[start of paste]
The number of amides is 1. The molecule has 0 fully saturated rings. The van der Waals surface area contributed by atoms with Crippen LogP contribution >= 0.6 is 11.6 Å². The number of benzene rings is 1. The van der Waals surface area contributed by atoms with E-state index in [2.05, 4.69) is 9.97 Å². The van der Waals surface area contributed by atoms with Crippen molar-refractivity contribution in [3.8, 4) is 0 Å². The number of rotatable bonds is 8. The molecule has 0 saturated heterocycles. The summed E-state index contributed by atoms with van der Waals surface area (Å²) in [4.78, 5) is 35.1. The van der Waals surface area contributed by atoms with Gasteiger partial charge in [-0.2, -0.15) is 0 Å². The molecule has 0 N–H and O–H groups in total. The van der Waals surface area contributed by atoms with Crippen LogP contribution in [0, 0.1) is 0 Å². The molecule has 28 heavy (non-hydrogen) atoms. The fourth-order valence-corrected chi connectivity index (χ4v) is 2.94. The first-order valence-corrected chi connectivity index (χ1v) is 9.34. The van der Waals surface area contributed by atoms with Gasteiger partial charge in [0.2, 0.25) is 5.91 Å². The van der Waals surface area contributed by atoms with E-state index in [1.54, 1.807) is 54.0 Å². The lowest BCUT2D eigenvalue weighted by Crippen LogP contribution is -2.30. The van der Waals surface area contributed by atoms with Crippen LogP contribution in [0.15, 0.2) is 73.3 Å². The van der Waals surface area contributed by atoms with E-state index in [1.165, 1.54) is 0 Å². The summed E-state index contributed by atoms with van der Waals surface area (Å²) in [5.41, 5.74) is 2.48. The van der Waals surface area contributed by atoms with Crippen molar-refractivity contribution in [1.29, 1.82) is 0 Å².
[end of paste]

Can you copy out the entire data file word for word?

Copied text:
The number of amides is 1. The molecule has 0 fully saturated rings. The van der Waals surface area contributed by atoms with Crippen LogP contribution >= 0.6 is 11.6 Å². The number of benzene rings is 1. The van der Waals surface area contributed by atoms with E-state index in [2.05, 4.69) is 9.97 Å². The van der Waals surface area contributed by atoms with Crippen molar-refractivity contribution in [3.8, 4) is 0 Å². The number of rotatable bonds is 8. The molecule has 0 saturated heterocycles. The summed E-state index contributed by atoms with van der Waals surface area (Å²) in [4.78, 5) is 35.1. The van der Waals surface area contributed by atoms with Gasteiger partial charge in [-0.2, -0.15) is 0 Å². The molecule has 0 N–H and O–H groups in total. The van der Waals surface area contributed by atoms with Crippen LogP contribution in [0, 0.1) is 0 Å². The molecule has 28 heavy (non-hydrogen) atoms. The fourth-order valence-corrected chi connectivity index (χ4v) is 2.94. The first-order valence-corrected chi connectivity index (χ1v) is 9.34. The van der Waals surface area contributed by atoms with Gasteiger partial charge in [0.2, 0.25) is 5.91 Å². The van der Waals surface area contributed by atoms with E-state index in [1.54, 1.807) is 54.0 Å². The lowest BCUT2D eigenvalue weighted by Crippen LogP contribution is -2.30. The van der Waals surface area contributed by atoms with Crippen LogP contribution in [0.15, 0.2) is 73.3 Å². The van der Waals surface area contributed by atoms with E-state index in [1.165, 1.54) is 0 Å². The summed E-state index contributed by atoms with van der Waals surface area (Å²) in [5.41, 5.74) is 2.48. The van der Waals surface area contributed by atoms with Crippen molar-refractivity contribution in [1.29, 1.82) is 0 Å².